Shaken by the fatal Green Line trolley crash the previous evening, Shirley Smith got in her car and made the drive from her Newton Centre home to her job in downtown Boston.
After exactly one day of facing rush-hour traffic both ways and paying for gas and parking, she was back on the MBTA platform in Newton Centre, waiting for a Riverside trolley. But she wasn't happy about it.
"I decided to take the T this morning because I wanted to save on gas," said the 45-year-old social worker, who has been riding the Green Line for three decades. "But I'm still hesitant about getting on and taking a chance with my life."
Smith's ambivalence was shared by numerous riders interviewed in the wake of the May 28 crash, which claimed the life of Massachusetts Bay Transportation Authority driver Terrese Edmonds, 24, of South Boston.
On Tuesday, federal transportation safety inspectors were still working to determine the cause of the accident, but officials said that the trolley being driven by Edmonds was traveling at almost 40 miles per hour - four times the speed it should have been moving - when it rear-ended another trolley near Woodland Station in Newton. According to preliminary findings in the federal investigation, Edmonds did not apply the brakes before the impact.
A dozen riders were injured in the crash, two of them seriously. It was the fifth accident involving a Green Line trolley in the last nine months, and the second serious crash in three years.
Still, many riders said that it would take a lot more than the recent history of mishaps to scare them away from a mode of transportation that is generally affordable, reliable, and convenient - particularly compared with the cost of an automobile commute now that gasoline is cresting the once-unthinkable $4 per gallon mark.
Almost all of the commuters interviewed said that some risk is unavoidable with a system like the Green Line, which relies on human drivers and lighted signals rather than computers.
"I trust it as much as you can trust it, based on the fact that it has human operators," said Dean Hawthorne, a 44-year-old personnel administrator who lives in Newton. The crash "was very unfortunate, especially for the driver who died and her family, but with human beings . . . it's just something that's bound to happen at certain intervals."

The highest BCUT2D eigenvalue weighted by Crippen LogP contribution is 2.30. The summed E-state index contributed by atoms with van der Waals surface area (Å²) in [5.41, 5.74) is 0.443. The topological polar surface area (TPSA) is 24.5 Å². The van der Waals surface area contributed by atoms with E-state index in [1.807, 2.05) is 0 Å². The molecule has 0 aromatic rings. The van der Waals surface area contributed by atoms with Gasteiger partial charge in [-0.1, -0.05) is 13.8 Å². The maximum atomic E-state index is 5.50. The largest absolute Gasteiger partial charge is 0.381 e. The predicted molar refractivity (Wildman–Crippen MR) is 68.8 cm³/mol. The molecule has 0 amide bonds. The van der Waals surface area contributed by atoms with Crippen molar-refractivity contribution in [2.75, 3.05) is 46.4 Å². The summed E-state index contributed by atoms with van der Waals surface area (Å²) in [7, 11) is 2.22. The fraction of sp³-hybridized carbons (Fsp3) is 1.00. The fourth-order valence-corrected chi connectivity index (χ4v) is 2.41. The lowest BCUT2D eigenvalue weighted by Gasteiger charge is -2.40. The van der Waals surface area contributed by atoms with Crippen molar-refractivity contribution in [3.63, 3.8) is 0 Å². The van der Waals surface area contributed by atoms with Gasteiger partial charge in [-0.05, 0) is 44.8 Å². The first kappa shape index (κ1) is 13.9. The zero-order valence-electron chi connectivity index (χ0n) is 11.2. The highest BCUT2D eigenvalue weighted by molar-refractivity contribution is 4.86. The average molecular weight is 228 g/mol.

Hawthorne said he may have been on one of the trains that was involved in the crash, since he got off his trolley a couple of stops before the crash site about 10 minutes before it happened.
Most veteran Green Line riders could share a story about being involved in a near-miss or a minor mishap.
For Smith, it was a downed electrical cable a few years ago that kept her and her fellow passengers stranded on a train for nearly an hour.
For 39-year-old Rhonda Belka of Newton Centre, it was a minor derailment over the winter that MBTA officials blamed on icy tracks.
Belka said she was nervous about getting on the trolley the day after the accident, but she tried to think positive thoughts. A few good rationalizations later, not only was she back on the train, she said, but she was feeling pretty confident.
"I was just thinking about the law of averages," the software engineer said. "I mean, what are the chances of something like that happening again so soon? And the fact that they are investigating means that something like that is less likely to happen in the future. Maybe people will be more alert now."
Operator error was blamed for the last serious Green Line crash, in 2005, when three MBTA employees were injured and more than 100 people had to be evacuated through an emergency hatch, and it is also being investigated as a possible cause in the May 28 crash.
However, most veteran riders praised the work of the drivers who get them back and forth to work each day.
"They seem to be careful and paying attention to things," said Holly Libby, a 25-year-old medical technician who lives in Newton's Auburndale section.
Libby said she just missed being involved in an accident in December when two Green Line trains bumped in the Boylston Street Station - her stop was just before the crash site. She believes last month's crash was "just a horrible accident." Although it was frightening, Libby said, she is trying to keep it in perspective.
"I don't think it is any more unsafe than driving my car in Boston," she said. "So I'll still take it."
The support for the T's drivers was not universal, however. Smith said she has occasionally seen train operators talking on cellphones while driving, which MBTA officials say is a violation of safe operating rules. Federal crash investigators have said they have no indications that Edmonds was using a cellphone when the crash occurred, but they had not ruled it out as a possibility.
Smith said she hopes the tragedy will convince T officials of the need to reduce speeds along the Green Line's Riverside spur, and to put stricter rules in place to ensure that drivers "are paying attention."
Until they do, she said, she will continue to ride the train with a lump in her throat and butterflies in her stomach. She now makes a point to ride in the middle of the trolley, she said, to make sure she is away from any potential impact points should a crash occur.
Other Green Line riders, including 16-year-old Leeza Meteleva of Charlestown, who uses it to visit her aunt in Newton, say they simply have no practical alternative and that it doesn't matter how nervous they get, as long as they get from Point A to Point B.
"It was shocking that it happened," Meteleva said. "But I still have no choice. So that's pretty much it."